That is such a good example, that particular scene.
Now I must ask everything about the moment when Anne auditions and she’s tripping the entire time because I was utterly delighted by that sequence. What would you say is the biggest difference between how you pictured that scene looking when you first read it compared to what we get in the finished film?
YU: That’s a thing about visual effects is that it’s amazing what can be done. Sometimes you’re thinking, “Oh, I just hope that they can do this,” and you describe it, and then as it comes along, you get something and you’re like, “Whoa! That’s even better.” I had the idea that I wanted to split-screen their experiences so we had both POVs in one shot. It’s not a classic split screen because they’re sitting in the same environment, so I had the idea that one side is really colorful, fluffy clouds, singing birds, and then on the other side, it’s the grim reality of the hotel conference room, and what our team came up with was this kind of bubble effect so it’s like she’s in a soap bubble, Anne is, in her happy world, and I just thought that was so cool.
I always love highlighting the unexpected magic one can find on set, so can you maybe give me an example of a day when things weren’t going to plan, you had to pivot, but in the process you wound up finding some of that unexpected magic and a scene came out better off for it?
YU: You know, we needed more misfortunes on set to answer this properly because actually we had a very – it was such a fun shoot, very, very smooth. But actually, on the game show, you know there’s that giant coin that is spun, and we loved the idea that it’s literally just a coin flip, but they turn it into the biggest deal imaginable. So that thing was heavy and constructed to give the weight to this moment and spinning of the coin, and it falls off, and we’re like, “Oh, crap!” The mechanism kind of got broken. So those were full days and we kind of had to pivot. I can’t remember exactly what we pivoted to. I just remember that everybody was so cool about it. That set with Jason Schwartzman and Will Ferrell, and everybody just bantering about, there wasn’t going to be a wasted moment, right? “Okay, can’t shoot the coin, we can jump into this. Everybody’s ready. Bring on the snoring pug!” All of that, we could pull it together.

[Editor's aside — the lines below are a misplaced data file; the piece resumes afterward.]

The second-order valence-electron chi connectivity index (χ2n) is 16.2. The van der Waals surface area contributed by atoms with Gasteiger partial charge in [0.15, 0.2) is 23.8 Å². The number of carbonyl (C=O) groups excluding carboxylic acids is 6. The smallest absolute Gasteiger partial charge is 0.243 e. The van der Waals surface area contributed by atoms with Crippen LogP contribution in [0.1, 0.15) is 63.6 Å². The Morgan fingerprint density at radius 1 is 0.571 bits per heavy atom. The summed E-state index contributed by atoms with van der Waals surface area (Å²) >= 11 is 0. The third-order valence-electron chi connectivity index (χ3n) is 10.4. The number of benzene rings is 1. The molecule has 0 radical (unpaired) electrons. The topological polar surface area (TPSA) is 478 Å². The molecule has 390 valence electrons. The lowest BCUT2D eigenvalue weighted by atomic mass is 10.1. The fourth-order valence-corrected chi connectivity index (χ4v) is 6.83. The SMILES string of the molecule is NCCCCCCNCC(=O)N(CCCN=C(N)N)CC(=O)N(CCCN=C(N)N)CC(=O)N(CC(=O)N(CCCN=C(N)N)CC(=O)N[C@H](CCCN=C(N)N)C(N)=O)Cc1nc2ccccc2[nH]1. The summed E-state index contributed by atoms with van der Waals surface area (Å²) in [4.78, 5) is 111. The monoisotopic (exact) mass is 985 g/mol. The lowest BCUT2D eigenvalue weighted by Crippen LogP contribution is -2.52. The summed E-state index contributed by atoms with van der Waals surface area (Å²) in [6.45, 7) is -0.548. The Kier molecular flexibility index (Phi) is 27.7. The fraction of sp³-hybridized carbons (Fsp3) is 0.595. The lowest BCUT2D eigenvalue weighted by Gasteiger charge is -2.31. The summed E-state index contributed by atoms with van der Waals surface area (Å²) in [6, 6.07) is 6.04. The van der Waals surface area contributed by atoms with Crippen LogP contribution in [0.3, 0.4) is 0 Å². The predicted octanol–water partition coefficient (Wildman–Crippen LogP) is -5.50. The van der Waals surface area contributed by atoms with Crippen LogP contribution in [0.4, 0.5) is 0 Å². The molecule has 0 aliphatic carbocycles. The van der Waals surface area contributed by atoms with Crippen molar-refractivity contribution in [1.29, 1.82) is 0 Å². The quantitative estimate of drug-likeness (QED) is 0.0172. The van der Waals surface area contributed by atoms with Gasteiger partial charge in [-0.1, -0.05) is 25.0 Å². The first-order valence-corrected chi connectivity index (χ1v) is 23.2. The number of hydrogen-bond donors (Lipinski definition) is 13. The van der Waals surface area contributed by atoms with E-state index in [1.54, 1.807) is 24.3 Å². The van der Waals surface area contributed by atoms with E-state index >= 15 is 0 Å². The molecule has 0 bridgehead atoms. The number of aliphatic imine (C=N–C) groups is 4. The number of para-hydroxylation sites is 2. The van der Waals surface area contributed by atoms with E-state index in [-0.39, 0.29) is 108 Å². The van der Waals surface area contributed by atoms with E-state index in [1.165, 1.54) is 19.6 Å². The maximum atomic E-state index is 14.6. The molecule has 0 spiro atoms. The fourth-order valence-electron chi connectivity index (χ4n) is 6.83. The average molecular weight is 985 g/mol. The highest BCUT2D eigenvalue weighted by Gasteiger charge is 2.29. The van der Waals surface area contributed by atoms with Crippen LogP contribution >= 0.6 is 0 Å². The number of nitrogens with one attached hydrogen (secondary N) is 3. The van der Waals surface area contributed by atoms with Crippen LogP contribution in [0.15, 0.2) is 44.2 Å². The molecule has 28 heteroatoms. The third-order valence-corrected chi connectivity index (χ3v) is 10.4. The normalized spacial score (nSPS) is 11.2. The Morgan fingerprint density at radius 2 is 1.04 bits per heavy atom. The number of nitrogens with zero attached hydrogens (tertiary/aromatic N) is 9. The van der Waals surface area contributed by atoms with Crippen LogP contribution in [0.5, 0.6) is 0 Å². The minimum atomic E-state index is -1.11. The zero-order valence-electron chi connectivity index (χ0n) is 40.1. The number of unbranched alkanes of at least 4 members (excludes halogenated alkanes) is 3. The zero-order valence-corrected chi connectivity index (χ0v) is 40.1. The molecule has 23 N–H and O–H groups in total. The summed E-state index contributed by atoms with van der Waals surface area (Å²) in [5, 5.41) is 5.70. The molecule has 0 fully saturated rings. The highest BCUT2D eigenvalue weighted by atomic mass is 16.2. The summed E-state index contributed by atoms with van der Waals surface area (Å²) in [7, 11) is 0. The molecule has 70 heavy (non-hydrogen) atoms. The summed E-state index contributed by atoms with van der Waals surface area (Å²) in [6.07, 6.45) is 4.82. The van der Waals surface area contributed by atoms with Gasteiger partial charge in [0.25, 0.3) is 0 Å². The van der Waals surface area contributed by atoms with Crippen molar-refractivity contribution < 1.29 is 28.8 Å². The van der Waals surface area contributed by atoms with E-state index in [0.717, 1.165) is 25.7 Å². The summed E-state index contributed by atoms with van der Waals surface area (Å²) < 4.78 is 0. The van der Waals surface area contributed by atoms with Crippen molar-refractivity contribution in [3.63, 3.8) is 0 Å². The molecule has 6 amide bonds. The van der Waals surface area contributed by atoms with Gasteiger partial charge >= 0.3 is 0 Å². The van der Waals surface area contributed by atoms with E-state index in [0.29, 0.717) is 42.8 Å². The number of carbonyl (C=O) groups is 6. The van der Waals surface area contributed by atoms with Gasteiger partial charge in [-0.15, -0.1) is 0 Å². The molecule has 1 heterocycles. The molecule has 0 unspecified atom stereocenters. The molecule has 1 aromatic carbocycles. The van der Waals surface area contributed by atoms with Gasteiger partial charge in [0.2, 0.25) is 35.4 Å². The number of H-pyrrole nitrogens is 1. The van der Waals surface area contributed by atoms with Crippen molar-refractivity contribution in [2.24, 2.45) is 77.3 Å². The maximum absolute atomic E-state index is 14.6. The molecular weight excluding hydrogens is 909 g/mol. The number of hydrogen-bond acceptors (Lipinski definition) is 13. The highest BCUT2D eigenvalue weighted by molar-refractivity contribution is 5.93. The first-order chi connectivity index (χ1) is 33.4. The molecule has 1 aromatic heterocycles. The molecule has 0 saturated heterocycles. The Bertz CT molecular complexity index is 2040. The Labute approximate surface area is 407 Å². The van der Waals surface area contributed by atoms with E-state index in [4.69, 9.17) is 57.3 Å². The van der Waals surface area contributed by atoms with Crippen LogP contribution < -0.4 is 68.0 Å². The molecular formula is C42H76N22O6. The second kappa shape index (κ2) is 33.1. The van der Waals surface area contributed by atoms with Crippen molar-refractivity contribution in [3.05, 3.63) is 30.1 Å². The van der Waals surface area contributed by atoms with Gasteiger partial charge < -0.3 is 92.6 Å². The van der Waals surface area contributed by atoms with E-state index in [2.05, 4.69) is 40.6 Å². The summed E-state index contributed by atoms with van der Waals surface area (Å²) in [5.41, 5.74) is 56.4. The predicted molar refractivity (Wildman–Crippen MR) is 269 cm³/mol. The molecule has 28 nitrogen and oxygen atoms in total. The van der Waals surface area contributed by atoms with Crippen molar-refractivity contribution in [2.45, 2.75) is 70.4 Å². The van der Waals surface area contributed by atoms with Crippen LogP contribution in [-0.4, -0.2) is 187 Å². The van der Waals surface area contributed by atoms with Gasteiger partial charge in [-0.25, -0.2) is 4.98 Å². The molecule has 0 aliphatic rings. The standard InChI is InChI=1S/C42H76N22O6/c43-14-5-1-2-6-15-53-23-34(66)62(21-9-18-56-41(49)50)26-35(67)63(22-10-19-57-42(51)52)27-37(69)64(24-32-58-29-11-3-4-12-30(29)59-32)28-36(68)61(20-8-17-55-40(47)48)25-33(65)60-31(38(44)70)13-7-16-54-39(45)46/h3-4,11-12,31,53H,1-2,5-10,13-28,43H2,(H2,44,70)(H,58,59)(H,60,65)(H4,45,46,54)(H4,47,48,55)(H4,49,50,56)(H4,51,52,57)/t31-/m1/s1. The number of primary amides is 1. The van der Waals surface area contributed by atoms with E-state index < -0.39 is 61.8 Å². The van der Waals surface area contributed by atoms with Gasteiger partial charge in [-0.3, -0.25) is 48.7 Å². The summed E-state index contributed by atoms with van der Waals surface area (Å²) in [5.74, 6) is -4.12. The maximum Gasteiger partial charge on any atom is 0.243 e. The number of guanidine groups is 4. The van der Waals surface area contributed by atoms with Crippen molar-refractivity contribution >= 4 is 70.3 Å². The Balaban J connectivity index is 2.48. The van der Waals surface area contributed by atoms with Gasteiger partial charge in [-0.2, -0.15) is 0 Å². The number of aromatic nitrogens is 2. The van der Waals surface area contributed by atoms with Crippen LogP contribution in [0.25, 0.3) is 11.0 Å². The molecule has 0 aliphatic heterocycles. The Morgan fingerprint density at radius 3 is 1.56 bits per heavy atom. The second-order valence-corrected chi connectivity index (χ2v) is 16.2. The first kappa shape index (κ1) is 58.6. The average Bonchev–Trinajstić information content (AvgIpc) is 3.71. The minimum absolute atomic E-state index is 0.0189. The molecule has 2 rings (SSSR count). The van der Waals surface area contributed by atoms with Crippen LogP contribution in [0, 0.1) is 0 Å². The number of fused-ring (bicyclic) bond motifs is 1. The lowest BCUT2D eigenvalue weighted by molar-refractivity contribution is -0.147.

Every movie with a pug is infinitely better than any other movie that exists. [Laughs]
YU: You know, pugs are perfect though, especially here because all Mr. Linguini needed to do was look asleep or half-dead, and pugs, they’re really method. They will sit there. The only problem is sometimes Crosby, who played Mr. Linguini, would just start snoring! [Laughs] Nothing you can do, you just gotta live with it.
It’s the sweetest sound in the world, though. I love it.
I’ll end with some silly game show questions now. I’m gonna name a couple of game shows that require contestants to have partners. I want you to tell me which member of the Quiz Lady cast you would want to be your partner on that particular show. First one on my list is The Amazing Race.
YU: Oh gosh [laughs], let’s see. I would probably say Sandra because I think she would be a really good partner. She’s got that energy and I think she could get that competitive drive going.
Okay, I would believe that. Next one up is Who Wants to Be a Millionaire? So basically, your phone-a-friend person.
YU: Oh! Jason Schwartzman because he is a treasure trove of random information. Like, our first conversation was 45 minutes about the science of a fake smile, and he gave me a book about the study of facial expressions. So he would know some stuff.
Oh, now I want one example. What is one sign of a fake smile?
YU: Well, of course, not reaching the eyes. He was like, “What’s the prototype?” So we hung up and an hour later, I’m like, “Jason, I know who it is! It’s Mark Zuckerberg!” [Laughs] And if you Google it, I mean, it’s a little painful, but you can just see it. He’s trying.
Well, now we know what I’m gonna be doing after this! Alright, I have to end on this one – who would be your partner for Can’t Stop the Quiz’s Show It round?
YU: You know, I would say it would probably be – it depends on which side I would be on – but I do think it would be really funny if it were Holland Taylor doing the guessing because she would just be like, “I don’t know! What are you doing? Get off the floor!” We would lose, but we would win the audience’s hearts.
I would also come to watch that. So you have me to come watch your horror movie and to watch the two of you play Charades!
YU: Oh my gosh, we’ve done so much good work here.
And you’ve done great work with Quiz Lady. Huge congratulations. It is absolutely delightful. It put a big genuine smile on my face the entire time.